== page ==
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Contempory arts festival hits nine cities in one go

With a little chaos and a lot of ambition, Meeting Points 5 seeks to do what culture officials in the Arab world do not: produce, present and tour

The operative word for Meeting Points 5, a multidisciplinary contemporary arts festival that is rolling through nine cities in the Arab world this month, is spread. Though it began as a small, modest initiative three years ago, the festival has since grown into a force of nature, with all the potentially unmanageable elements of surprise that such a characterization implies. Meeting Points 5 is now creeping through the region like volcanic lava and sinking down into its cities like sediment layered onto so many urban grids and mazes.

Its public may be limited to the young and the critically restless, but it is a juggernaut nonetheless. If you are living anywhere in the Arab world today, the chances are good that Meeting Points 5 is there to be discovered in a city near you - tunneling into theaters and concert halls, tucking into the corners of major and minor art spaces and tumbling onto the streets themselves through upstart urban interventions and public art projects.

Spearheaded by the Young Arab Theater Fund in Cairo, Meeting Points grew out of the group's work on supporting and restructuring art spaces in the region to make them more capable and better equipped to initiate, host and tour new productions in dance, music, theater, film, performance and the visual arts.

The first editions were tiny, taking up residence one city at a time in Amman, Alexandria, Cairo and Tunis. The fourth iteration extended its reach and tackled seven cities at once: Amman, Beirut, Damascus, Cairo, Alexandria, Minia (in Upper Egypt) and Tunis (the Beirut edition of Meeting Points 4 stitched itself into the program of Home Works 3, which took place in November 2005).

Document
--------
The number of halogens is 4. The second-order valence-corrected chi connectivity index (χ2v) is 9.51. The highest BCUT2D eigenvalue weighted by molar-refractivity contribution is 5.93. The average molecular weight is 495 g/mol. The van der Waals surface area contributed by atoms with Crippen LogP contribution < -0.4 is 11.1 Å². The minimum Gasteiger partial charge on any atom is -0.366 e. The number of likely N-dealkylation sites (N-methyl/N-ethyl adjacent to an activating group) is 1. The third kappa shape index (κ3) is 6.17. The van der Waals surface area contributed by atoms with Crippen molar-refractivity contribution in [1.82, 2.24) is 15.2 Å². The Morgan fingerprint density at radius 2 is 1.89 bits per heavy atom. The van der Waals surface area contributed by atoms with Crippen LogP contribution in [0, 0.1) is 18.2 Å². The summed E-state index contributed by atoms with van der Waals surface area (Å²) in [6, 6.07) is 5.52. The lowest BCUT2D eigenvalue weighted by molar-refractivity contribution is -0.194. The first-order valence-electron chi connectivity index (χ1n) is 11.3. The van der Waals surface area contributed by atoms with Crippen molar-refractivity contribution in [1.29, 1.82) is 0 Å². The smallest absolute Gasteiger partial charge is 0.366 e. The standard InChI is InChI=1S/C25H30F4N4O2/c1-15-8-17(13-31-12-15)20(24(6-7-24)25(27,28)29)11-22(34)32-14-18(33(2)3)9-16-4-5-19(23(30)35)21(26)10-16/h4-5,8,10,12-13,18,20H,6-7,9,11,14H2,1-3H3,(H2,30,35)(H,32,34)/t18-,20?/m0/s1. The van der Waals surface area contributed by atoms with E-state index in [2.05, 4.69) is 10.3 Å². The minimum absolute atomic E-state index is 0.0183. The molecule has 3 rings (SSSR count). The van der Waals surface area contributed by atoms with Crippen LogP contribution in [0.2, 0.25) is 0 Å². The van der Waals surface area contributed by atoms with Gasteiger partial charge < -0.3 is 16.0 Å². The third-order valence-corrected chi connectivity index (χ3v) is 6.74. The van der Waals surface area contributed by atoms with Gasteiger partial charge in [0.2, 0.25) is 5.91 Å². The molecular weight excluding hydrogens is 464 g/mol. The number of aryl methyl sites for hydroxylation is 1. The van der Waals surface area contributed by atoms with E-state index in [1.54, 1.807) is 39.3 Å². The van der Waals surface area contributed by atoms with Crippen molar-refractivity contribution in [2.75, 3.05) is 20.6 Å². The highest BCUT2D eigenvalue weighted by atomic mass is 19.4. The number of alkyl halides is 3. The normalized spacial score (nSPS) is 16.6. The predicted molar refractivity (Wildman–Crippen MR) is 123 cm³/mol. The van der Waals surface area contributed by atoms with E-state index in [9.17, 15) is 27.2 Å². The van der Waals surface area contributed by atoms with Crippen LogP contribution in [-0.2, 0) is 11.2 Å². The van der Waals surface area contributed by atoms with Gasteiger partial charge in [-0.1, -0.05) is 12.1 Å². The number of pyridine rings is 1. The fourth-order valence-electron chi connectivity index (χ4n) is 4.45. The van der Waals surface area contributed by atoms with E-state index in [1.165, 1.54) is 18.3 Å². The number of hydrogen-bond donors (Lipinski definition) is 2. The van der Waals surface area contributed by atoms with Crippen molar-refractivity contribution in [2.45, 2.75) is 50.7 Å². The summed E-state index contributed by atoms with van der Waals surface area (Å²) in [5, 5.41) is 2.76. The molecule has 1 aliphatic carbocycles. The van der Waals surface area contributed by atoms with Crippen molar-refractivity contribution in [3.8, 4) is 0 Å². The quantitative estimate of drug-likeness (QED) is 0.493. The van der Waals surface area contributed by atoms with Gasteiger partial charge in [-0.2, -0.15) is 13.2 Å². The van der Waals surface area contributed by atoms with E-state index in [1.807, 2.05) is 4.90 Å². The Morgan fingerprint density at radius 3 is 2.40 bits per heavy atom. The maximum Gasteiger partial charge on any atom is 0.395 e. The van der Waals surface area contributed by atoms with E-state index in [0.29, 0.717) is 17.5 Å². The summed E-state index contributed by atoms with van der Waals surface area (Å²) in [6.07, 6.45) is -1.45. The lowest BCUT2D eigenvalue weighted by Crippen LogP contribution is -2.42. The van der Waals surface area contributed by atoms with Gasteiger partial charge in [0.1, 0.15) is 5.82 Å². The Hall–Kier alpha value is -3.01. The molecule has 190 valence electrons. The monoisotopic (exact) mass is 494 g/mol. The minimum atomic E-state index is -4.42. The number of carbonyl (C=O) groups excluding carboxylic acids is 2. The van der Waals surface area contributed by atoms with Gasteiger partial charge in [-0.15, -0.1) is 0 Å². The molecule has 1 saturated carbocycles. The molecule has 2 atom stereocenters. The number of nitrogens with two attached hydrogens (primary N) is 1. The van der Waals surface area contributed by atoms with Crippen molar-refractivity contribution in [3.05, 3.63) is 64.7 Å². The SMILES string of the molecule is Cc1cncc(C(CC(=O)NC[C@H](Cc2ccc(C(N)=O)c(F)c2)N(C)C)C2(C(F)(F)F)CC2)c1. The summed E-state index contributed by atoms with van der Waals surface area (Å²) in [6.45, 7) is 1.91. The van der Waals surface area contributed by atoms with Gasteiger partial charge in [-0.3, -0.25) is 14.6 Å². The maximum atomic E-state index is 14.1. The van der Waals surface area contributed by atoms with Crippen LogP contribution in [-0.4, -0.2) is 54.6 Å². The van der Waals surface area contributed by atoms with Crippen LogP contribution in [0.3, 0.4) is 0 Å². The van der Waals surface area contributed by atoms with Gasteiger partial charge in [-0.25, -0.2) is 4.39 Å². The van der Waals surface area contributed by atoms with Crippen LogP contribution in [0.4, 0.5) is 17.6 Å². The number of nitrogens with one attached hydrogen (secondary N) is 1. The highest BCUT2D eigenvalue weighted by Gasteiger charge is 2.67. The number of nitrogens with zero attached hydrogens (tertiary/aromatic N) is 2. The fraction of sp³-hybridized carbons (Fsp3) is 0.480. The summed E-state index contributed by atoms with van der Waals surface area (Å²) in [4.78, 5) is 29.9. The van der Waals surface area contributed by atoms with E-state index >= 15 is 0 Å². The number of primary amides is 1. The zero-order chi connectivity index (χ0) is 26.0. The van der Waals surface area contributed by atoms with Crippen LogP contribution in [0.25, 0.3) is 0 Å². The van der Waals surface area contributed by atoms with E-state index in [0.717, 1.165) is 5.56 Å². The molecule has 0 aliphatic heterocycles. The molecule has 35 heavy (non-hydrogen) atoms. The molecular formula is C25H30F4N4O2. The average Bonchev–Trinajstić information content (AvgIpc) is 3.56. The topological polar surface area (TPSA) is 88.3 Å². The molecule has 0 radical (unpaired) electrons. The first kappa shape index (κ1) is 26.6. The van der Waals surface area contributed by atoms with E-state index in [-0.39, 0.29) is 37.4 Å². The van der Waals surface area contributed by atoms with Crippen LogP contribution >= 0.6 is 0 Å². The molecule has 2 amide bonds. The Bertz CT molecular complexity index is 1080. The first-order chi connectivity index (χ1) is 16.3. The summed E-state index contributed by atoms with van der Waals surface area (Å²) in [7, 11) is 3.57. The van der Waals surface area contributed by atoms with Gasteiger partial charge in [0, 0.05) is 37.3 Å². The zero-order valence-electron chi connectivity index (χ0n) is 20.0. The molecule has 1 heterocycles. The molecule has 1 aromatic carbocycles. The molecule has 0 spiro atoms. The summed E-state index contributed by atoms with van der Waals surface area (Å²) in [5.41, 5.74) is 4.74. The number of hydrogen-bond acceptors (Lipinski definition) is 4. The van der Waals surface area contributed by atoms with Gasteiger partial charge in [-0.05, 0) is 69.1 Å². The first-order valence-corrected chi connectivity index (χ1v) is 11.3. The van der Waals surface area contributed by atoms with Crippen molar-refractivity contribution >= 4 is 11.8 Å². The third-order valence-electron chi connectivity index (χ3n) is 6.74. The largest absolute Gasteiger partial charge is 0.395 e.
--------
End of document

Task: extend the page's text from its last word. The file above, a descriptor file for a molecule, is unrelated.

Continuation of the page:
This time around, Meeting Points is spreading a dense and diverse program across the region and into the participating cities. With more than 20 artists and groups involved, the festival opened in Minia on November 1, in Alexandria and Rabat on November 3 and in Cairo and Amman on November 4.

Meeting Points 5 rolled into Tunis last night with an exhibition by Egyptian artist Wael Shawky and a performance by Lebanese artist Rabih Mroue. Next week it hits Damascus and Beirut, and the following week it lands in Ramallah. Further adventures in Berlin (starting November 22) and Brussels (in January 2008) are on deck, taking the festival to Europe for the first time in its history.

So far, the run has been rocky. Between 25th-hour fundraising, catalogues delayed and stuck at various border crossings and three of the seven newly commissioned works unfinished or in disarray, Meeting Points 5 is at best a work in progress. It may try the patience of audiences and age the participating artists with organizational glitches, but the festival is also a necessary exercise in troubleshooting. It is bringing to the surface the all the problems that must be solved if cultural life in cities across the Arab world is to become more fluid.

What is perhaps most striking about Meeting Points is the way in which it both incorporates and departs from all known models of cultural production, diffusion and display. It isn't a biennial, it isn't an art fair and it isn't a festival like any other.

"We are working as a production fund, a tour agent and an exhibition," says Maha Maamoun, an artist and the assistant curator of Meeting Points 5. "We are drawing on different models and bringing them together."

Maamoun joined Meeting Points a year ago and one imagines she has slept very little since then. She is part of the support structure for Tarek Abou El Fetouh (the Young Arab Theater Fund's director) and Frie Leysen (the curator of Meeting Points who founded and directed Belgium's Kunsten Festival des Arts for 10 years). The 10-person team includes designers, technicians and various coordinators and communications staff.

"Frie came on board, I can on board and we started doing research," says Maamoun. "We visited all of the cities, went to venues and tried to spread out. We met people who were not necessarily the known names. We tried to strike a balance between stars and younger artists. We didn't want it to be just the usual suspects," she explains. "And even where we have the usual suspects, they may be known to a certain international art community but they don't show a lot in the region and are not necessarily known here."